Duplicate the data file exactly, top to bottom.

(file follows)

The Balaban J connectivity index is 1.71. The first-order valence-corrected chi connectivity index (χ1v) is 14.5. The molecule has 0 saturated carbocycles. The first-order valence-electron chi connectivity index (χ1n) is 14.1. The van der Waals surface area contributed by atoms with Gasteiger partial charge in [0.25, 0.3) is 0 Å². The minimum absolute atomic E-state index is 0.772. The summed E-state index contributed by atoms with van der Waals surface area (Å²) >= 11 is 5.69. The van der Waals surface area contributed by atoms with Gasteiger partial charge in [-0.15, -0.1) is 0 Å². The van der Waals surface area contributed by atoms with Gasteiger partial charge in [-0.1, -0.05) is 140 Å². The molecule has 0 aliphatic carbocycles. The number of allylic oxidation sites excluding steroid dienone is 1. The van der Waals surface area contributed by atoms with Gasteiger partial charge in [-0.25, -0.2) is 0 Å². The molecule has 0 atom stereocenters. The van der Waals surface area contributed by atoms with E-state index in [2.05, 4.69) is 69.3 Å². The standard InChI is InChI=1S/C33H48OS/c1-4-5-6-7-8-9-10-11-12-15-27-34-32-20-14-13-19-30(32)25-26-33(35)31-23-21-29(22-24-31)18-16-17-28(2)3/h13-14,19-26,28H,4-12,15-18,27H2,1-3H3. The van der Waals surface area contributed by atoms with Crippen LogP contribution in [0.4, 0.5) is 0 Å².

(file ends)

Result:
The Balaban J connectivity index is 1.71. The first-order valence-corrected chi connectivity index (χ1v) is 14.5. The molecule has 0 saturated carbocycles. The first-order valence-electron chi connectivity index (χ1n) is 14.1. The van der Waals surface area contributed by atoms with Gasteiger partial charge in [0.25, 0.3) is 0 Å². The minimum absolute atomic E-state index is 0.772. The summed E-state index contributed by atoms with van der Waals surface area (Å²) >= 11 is 5.69. The van der Waals surface area contributed by atoms with Gasteiger partial charge in [-0.15, -0.1) is 0 Å². The van der Waals surface area contributed by atoms with Gasteiger partial charge in [-0.1, -0.05) is 140 Å². The molecule has 0 aliphatic carbocycles. The number of allylic oxidation sites excluding steroid dienone is 1. The van der Waals surface area contributed by atoms with Gasteiger partial charge in [-0.25, -0.2) is 0 Å². The molecule has 0 atom stereocenters. The van der Waals surface area contributed by atoms with E-state index in [2.05, 4.69) is 69.3 Å². The standard InChI is InChI=1S/C33H48OS/c1-4-5-6-7-8-9-10-11-12-15-27-34-32-20-14-13-19-30(32)25-26-33(35)31-23-21-29(22-24-31)18-16-17-28(2)3/h13-14,19-26,28H,4-12,15-18,27H2,1-3H3. The van der Waals surface area contributed by atoms with Crippen LogP contribution in [0.4, 0.5) is 0 Å².